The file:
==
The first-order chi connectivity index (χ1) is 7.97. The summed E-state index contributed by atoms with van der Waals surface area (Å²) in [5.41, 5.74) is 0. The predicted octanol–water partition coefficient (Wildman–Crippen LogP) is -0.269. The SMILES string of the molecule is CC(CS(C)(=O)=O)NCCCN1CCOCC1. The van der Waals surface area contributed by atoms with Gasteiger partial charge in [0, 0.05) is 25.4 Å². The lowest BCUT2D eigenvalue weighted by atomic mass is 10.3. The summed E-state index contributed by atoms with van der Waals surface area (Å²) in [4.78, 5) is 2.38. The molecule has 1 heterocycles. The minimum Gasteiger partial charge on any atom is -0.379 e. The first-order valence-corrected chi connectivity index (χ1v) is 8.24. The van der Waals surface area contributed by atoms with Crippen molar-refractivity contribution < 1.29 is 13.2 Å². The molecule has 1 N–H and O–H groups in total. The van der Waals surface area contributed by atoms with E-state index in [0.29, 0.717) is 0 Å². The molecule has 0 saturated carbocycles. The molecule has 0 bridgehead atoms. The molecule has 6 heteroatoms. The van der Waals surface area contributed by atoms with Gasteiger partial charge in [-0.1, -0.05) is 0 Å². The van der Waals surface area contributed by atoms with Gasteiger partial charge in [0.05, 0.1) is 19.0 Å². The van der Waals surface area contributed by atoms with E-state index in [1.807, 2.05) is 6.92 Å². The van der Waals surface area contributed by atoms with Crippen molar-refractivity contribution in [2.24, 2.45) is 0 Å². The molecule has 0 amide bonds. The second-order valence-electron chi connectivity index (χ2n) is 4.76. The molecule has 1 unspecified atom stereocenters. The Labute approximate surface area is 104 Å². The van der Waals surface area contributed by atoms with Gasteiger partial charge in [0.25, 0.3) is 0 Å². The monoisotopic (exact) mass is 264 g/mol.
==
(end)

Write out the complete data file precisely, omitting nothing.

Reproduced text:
The first-order chi connectivity index (χ1) is 7.97. The summed E-state index contributed by atoms with van der Waals surface area (Å²) in [5.41, 5.74) is 0. The predicted octanol–water partition coefficient (Wildman–Crippen LogP) is -0.269. The SMILES string of the molecule is CC(CS(C)(=O)=O)NCCCN1CCOCC1. The van der Waals surface area contributed by atoms with Gasteiger partial charge in [0, 0.05) is 25.4 Å². The lowest BCUT2D eigenvalue weighted by atomic mass is 10.3. The summed E-state index contributed by atoms with van der Waals surface area (Å²) in [4.78, 5) is 2.38. The molecule has 1 heterocycles. The minimum Gasteiger partial charge on any atom is -0.379 e. The first-order valence-corrected chi connectivity index (χ1v) is 8.24. The van der Waals surface area contributed by atoms with Crippen molar-refractivity contribution < 1.29 is 13.2 Å². The molecule has 1 N–H and O–H groups in total. The van der Waals surface area contributed by atoms with E-state index in [0.29, 0.717) is 0 Å². The molecule has 0 saturated carbocycles. The molecule has 0 bridgehead atoms. The molecule has 6 heteroatoms. The van der Waals surface area contributed by atoms with Gasteiger partial charge in [-0.1, -0.05) is 0 Å². The van der Waals surface area contributed by atoms with Gasteiger partial charge in [0.05, 0.1) is 19.0 Å². The van der Waals surface area contributed by atoms with E-state index in [1.807, 2.05) is 6.92 Å². The van der Waals surface area contributed by atoms with Crippen molar-refractivity contribution in [2.24, 2.45) is 0 Å². The molecule has 0 amide bonds. The second-order valence-electron chi connectivity index (χ2n) is 4.76. The molecule has 1 unspecified atom stereocenters. The Labute approximate surface area is 104 Å². The van der Waals surface area contributed by atoms with Gasteiger partial charge in [0.25, 0.3) is 0 Å². The monoisotopic (exact) mass is 264 g/mol.